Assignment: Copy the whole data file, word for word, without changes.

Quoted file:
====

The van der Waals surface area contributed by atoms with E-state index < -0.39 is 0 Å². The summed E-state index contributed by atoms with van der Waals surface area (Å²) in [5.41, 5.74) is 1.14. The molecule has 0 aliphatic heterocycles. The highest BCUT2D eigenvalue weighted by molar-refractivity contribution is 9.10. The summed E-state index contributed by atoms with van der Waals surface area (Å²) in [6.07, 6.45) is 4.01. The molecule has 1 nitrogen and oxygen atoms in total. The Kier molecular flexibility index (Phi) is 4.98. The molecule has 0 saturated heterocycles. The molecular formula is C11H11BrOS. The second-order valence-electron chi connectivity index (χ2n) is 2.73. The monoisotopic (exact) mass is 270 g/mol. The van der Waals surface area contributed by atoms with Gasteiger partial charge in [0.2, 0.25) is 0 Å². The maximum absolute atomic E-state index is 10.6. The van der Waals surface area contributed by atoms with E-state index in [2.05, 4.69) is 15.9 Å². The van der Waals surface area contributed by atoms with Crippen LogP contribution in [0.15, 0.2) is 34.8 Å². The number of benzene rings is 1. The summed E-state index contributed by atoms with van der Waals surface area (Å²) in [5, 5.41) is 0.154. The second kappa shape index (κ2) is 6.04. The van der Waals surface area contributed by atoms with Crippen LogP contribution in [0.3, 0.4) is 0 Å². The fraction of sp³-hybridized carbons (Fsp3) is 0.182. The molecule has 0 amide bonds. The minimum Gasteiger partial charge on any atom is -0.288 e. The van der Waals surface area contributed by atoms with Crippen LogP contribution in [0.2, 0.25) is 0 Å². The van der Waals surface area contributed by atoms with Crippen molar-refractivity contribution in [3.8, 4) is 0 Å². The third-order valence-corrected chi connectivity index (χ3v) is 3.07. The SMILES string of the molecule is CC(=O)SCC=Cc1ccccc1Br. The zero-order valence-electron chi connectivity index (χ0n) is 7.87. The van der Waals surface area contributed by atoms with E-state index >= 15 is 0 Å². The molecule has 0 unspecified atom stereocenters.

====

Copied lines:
The van der Waals surface area contributed by atoms with E-state index < -0.39 is 0 Å². The summed E-state index contributed by atoms with van der Waals surface area (Å²) in [5.41, 5.74) is 1.14. The molecule has 0 aliphatic heterocycles. The highest BCUT2D eigenvalue weighted by molar-refractivity contribution is 9.10. The summed E-state index contributed by atoms with van der Waals surface area (Å²) in [6.07, 6.45) is 4.01. The molecule has 1 nitrogen and oxygen atoms in total. The Kier molecular flexibility index (Phi) is 4.98. The molecule has 0 saturated heterocycles. The molecular formula is C11H11BrOS. The second-order valence-electron chi connectivity index (χ2n) is 2.73. The monoisotopic (exact) mass is 270 g/mol. The van der Waals surface area contributed by atoms with Gasteiger partial charge in [0.2, 0.25) is 0 Å². The maximum absolute atomic E-state index is 10.6. The van der Waals surface area contributed by atoms with E-state index in [2.05, 4.69) is 15.9 Å². The van der Waals surface area contributed by atoms with Crippen LogP contribution in [0.15, 0.2) is 34.8 Å². The number of benzene rings is 1. The summed E-state index contributed by atoms with van der Waals surface area (Å²) in [5, 5.41) is 0.154. The second kappa shape index (κ2) is 6.04. The van der Waals surface area contributed by atoms with Crippen LogP contribution in [0.3, 0.4) is 0 Å². The fraction of sp³-hybridized carbons (Fsp3) is 0.182. The molecule has 0 amide bonds. The minimum Gasteiger partial charge on any atom is -0.288 e. The van der Waals surface area contributed by atoms with Crippen LogP contribution in [0.2, 0.25) is 0 Å². The van der Waals surface area contributed by atoms with Crippen molar-refractivity contribution in [3.8, 4) is 0 Å². The third-order valence-corrected chi connectivity index (χ3v) is 3.07. The SMILES string of the molecule is CC(=O)SCC=Cc1ccccc1Br. The zero-order valence-electron chi connectivity index (χ0n) is 7.87. The van der Waals surface area contributed by atoms with E-state index >= 15 is 0 Å². The molecule has 0 unspecified atom stereocenters.